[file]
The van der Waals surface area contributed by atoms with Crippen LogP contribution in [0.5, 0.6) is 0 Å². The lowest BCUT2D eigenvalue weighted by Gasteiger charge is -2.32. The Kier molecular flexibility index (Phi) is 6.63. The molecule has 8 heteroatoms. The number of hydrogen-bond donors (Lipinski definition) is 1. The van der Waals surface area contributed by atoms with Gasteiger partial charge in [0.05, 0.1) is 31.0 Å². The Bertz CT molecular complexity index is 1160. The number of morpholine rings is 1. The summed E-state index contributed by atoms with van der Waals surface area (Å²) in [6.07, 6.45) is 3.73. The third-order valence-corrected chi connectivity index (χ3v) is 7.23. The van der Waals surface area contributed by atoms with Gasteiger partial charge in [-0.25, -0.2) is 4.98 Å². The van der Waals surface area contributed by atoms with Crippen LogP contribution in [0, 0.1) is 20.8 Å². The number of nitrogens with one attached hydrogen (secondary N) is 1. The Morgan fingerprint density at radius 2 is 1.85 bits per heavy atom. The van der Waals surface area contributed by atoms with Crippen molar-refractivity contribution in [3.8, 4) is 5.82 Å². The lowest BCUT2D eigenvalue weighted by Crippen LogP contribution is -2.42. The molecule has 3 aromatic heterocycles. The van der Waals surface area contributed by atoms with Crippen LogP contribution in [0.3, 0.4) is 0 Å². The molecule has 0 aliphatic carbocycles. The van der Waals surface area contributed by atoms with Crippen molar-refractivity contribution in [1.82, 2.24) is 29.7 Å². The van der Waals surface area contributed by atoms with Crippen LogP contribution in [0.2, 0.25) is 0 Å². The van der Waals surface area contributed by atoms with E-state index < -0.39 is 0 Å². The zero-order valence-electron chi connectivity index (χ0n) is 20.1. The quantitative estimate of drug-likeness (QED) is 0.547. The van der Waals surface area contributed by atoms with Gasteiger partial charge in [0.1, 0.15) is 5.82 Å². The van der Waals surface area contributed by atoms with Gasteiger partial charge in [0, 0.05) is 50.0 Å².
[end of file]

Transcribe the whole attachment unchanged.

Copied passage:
The van der Waals surface area contributed by atoms with Crippen LogP contribution in [0.5, 0.6) is 0 Å². The lowest BCUT2D eigenvalue weighted by Gasteiger charge is -2.32. The Kier molecular flexibility index (Phi) is 6.63. The molecule has 8 heteroatoms. The number of hydrogen-bond donors (Lipinski definition) is 1. The van der Waals surface area contributed by atoms with Gasteiger partial charge in [0.05, 0.1) is 31.0 Å². The Bertz CT molecular complexity index is 1160. The number of morpholine rings is 1. The summed E-state index contributed by atoms with van der Waals surface area (Å²) in [6.07, 6.45) is 3.73. The third-order valence-corrected chi connectivity index (χ3v) is 7.23. The van der Waals surface area contributed by atoms with Gasteiger partial charge in [-0.25, -0.2) is 4.98 Å². The van der Waals surface area contributed by atoms with Crippen LogP contribution in [0, 0.1) is 20.8 Å². The number of nitrogens with one attached hydrogen (secondary N) is 1. The Morgan fingerprint density at radius 2 is 1.85 bits per heavy atom. The van der Waals surface area contributed by atoms with Crippen molar-refractivity contribution in [3.8, 4) is 5.82 Å². The lowest BCUT2D eigenvalue weighted by Crippen LogP contribution is -2.42. The molecule has 3 aromatic heterocycles. The van der Waals surface area contributed by atoms with Crippen LogP contribution in [0.3, 0.4) is 0 Å². The molecule has 0 aliphatic carbocycles. The van der Waals surface area contributed by atoms with Crippen molar-refractivity contribution in [1.82, 2.24) is 29.7 Å². The van der Waals surface area contributed by atoms with Crippen LogP contribution in [0.2, 0.25) is 0 Å². The van der Waals surface area contributed by atoms with E-state index < -0.39 is 0 Å². The zero-order valence-electron chi connectivity index (χ0n) is 20.1. The quantitative estimate of drug-likeness (QED) is 0.547. The van der Waals surface area contributed by atoms with Gasteiger partial charge in [0.1, 0.15) is 5.82 Å². The van der Waals surface area contributed by atoms with Gasteiger partial charge in [0, 0.05) is 50.0 Å².